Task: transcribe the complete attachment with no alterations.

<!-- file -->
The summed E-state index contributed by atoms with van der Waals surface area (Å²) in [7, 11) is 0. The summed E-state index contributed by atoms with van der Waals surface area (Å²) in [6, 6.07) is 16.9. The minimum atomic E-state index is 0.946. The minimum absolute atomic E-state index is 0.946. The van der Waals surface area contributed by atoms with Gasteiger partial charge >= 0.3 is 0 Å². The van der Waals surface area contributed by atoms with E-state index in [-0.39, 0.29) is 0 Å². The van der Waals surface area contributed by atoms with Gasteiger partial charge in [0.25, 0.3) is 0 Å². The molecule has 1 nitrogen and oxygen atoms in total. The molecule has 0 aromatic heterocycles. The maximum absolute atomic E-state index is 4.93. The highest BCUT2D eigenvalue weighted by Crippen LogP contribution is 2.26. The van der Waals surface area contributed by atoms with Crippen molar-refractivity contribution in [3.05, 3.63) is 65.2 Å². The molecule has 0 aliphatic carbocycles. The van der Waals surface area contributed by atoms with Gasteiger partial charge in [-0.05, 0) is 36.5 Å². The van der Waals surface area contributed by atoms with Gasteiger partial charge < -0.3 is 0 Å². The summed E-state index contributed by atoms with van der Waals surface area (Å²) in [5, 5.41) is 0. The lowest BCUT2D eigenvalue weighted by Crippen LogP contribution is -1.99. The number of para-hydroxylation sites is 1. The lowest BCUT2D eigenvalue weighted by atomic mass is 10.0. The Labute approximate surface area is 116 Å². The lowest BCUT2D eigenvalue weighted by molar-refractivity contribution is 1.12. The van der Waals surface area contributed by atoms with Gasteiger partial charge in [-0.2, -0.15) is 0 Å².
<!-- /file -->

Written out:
The summed E-state index contributed by atoms with van der Waals surface area (Å²) in [7, 11) is 0. The summed E-state index contributed by atoms with van der Waals surface area (Å²) in [6, 6.07) is 16.9. The minimum atomic E-state index is 0.946. The minimum absolute atomic E-state index is 0.946. The van der Waals surface area contributed by atoms with Gasteiger partial charge >= 0.3 is 0 Å². The van der Waals surface area contributed by atoms with E-state index in [-0.39, 0.29) is 0 Å². The van der Waals surface area contributed by atoms with Gasteiger partial charge in [0.25, 0.3) is 0 Å². The molecule has 1 nitrogen and oxygen atoms in total. The molecule has 0 aromatic heterocycles. The maximum absolute atomic E-state index is 4.93. The highest BCUT2D eigenvalue weighted by Crippen LogP contribution is 2.26. The van der Waals surface area contributed by atoms with Crippen molar-refractivity contribution in [3.05, 3.63) is 65.2 Å². The molecule has 0 aliphatic carbocycles. The van der Waals surface area contributed by atoms with Gasteiger partial charge in [-0.05, 0) is 36.5 Å². The van der Waals surface area contributed by atoms with Gasteiger partial charge < -0.3 is 0 Å². The summed E-state index contributed by atoms with van der Waals surface area (Å²) in [5, 5.41) is 0. The lowest BCUT2D eigenvalue weighted by Crippen LogP contribution is -1.99. The number of para-hydroxylation sites is 1. The lowest BCUT2D eigenvalue weighted by atomic mass is 10.0. The Labute approximate surface area is 116 Å². The lowest BCUT2D eigenvalue weighted by molar-refractivity contribution is 1.12. The van der Waals surface area contributed by atoms with Gasteiger partial charge in [-0.2, -0.15) is 0 Å².